Life is indeed sometimes stranger than fiction and films "based on a true story" or "actual events" not only provide us with ways to connect with others via shared experience, but recounting true life events aids us in comprehending and coping with the question "how could this have happened?" Telling true stories, sometimes over and over again, becomes a way to exorcise the boogiemen that haunt us, or to gain understanding over phenomenon that we cannot control. James Cameron's fictional narrative based on actual historical events, Titanic, dares to make real an event that only exists in our imagination: the sinking of RMS Titanic on its maiden voyage. Unlike contemporary national or cultural tragedies such as 9/11 where countless images exist to remind us of the real, little to no imagery exists of the actual sinking of the Titanic. Couple that with human error (which means it was preventable), and we have an international tragedy that lives on in our memories in as much horror and intensity as our own imaginations will allow. There have been numerous other cinematic renderings of the RMS Titanic tragedy, notably, the 1943 German propaganda film with the British as the villains, the 1953 Barbara Stanwyck-Clifton Webb melodrama, and 1958's A Night To Remember, touted as one of the most historically accurate. But Cameron's version successfully mixes tragic romance with disaster picture: to be honest, the best part of the movie is from the iceberg forward. But intertwining a class-conflict romance with disaster demonstrates how death functions as the great equalizer between rich and poor while simultaneously increasing our emotional investment in the ship's sinking. Perhaps more importantly, as a spectacle, Cameron's Titanic raises the bar on epic filmmaking: special effects, stunts, and scale are all aided by new technology developed in concert with the movie visually rendering an international tragedy so realistic that audiences can not help but think "so that's how it went down." The sinking of the unsinkable Titanic on its maiden voyage was at once ironic, a lesson in hubris, and a reminder of human fallibility that has haunted generations attempting to make sense of it all. With little to no photographic evidence of the ship's foundering, we can only imagine the shock and horror; James Cameron's Titanic provides us with a stunning imagining of "true events" that allows another generation to excise the ghosts and put the horror to rest.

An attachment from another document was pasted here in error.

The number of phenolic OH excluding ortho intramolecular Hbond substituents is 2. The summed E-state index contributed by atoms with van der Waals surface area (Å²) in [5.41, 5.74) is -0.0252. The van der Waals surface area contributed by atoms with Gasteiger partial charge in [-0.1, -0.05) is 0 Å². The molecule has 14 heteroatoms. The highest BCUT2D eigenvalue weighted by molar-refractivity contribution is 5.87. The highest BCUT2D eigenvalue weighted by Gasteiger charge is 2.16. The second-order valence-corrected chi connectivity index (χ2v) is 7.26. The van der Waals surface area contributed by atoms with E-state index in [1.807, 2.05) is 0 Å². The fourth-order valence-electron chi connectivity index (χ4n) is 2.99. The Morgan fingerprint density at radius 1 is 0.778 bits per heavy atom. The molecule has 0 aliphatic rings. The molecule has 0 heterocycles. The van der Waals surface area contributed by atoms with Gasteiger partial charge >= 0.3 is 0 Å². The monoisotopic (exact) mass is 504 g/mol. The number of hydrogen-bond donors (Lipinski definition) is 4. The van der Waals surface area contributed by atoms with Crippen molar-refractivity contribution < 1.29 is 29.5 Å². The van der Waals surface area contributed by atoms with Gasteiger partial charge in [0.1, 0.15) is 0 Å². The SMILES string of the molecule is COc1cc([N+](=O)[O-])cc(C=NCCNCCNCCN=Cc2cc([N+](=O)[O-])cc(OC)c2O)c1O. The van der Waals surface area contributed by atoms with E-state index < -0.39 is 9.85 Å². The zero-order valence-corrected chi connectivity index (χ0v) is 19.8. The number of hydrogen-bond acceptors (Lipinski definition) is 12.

FINAL VERDICT: SEE IT!
In the early 1970s, one of the greatest films of all time was released, The Godfather, detailing life in the mafia (though that word was never used), and as great as the film was, and still is, it was never thought of as a proper depiction of the lifestyle, but more of a romanticized one. Martin Scorsese, along with Nicholas Pileggi, adapted Pileggi's novel Wiseguys into Goodfellas, which depicted real life Lucchese crime member Henry Hill and in many ways demystified the elements of The Godfather. Out of it came a masterpiece, arguably Scorsese's best (or at least in his top three), that garnered six Oscar nominations, and won one for Joe Pesci for Best Supporting Actor. There isn't a bad performance in the film, which includes previous Scorsese players Robert De Niro, Joe Pesci, and Frank Vincent, and also Paul Sorvino, Lorraine Bracco, and Ray Liotta, who had appeared in only a few films, including Something Wild and Field of Dreams, before landing the coveted lead role of Henry Hill in Goodfellas. Its legacy can be seen in David Chase's HBO series The Sopranos, and Scorsese himself even made about the closest thing you could to a sequel, 1995's Casino, which almost serves to demystify Goodfellas considering it's even more visceral violence and tragic consequences. The mafia film nearly replaced the western in terms of a purely American genre, and within the genre there's The Godfather and then there's Goodfellas. That places it in pretty good company.
FINAL VERDICT: SEE IT!
My pick for the best film based on a true story is City of God. Our narrator is a character named Rocket, and the script weaves through several interconnected stories that take place in the 60's and 70's about Rocket and the kids he grew up with in the favelas of Rio de Janeiro. Every part of this story is gritty, realistic, and oftentimes shocking. As an audience member, you feel like you are in the middle of the action, just like all the characters. Performance-wise, everyone in the film is absolutely spectacular, and they are mostly all children. Absolute standouts are Douglas Silva who plays Li'l Dice, and Leandro Firmino who plays the grown up Li'l Dice, known as Li'l Ze. Director Fernando Meirelles does an unbelievable job at the helm of this. He has style, flair, and an extreme amount of storytelling ability. The visual style of this film is breathtaking and visceral. Long takes, split screens, strobe effects, playback speed effects, he uses them all to his advantage, creating a wonderful visual landscape that adds to the spectacular story that is City of God.
FINAL VERDICT: SEE IT!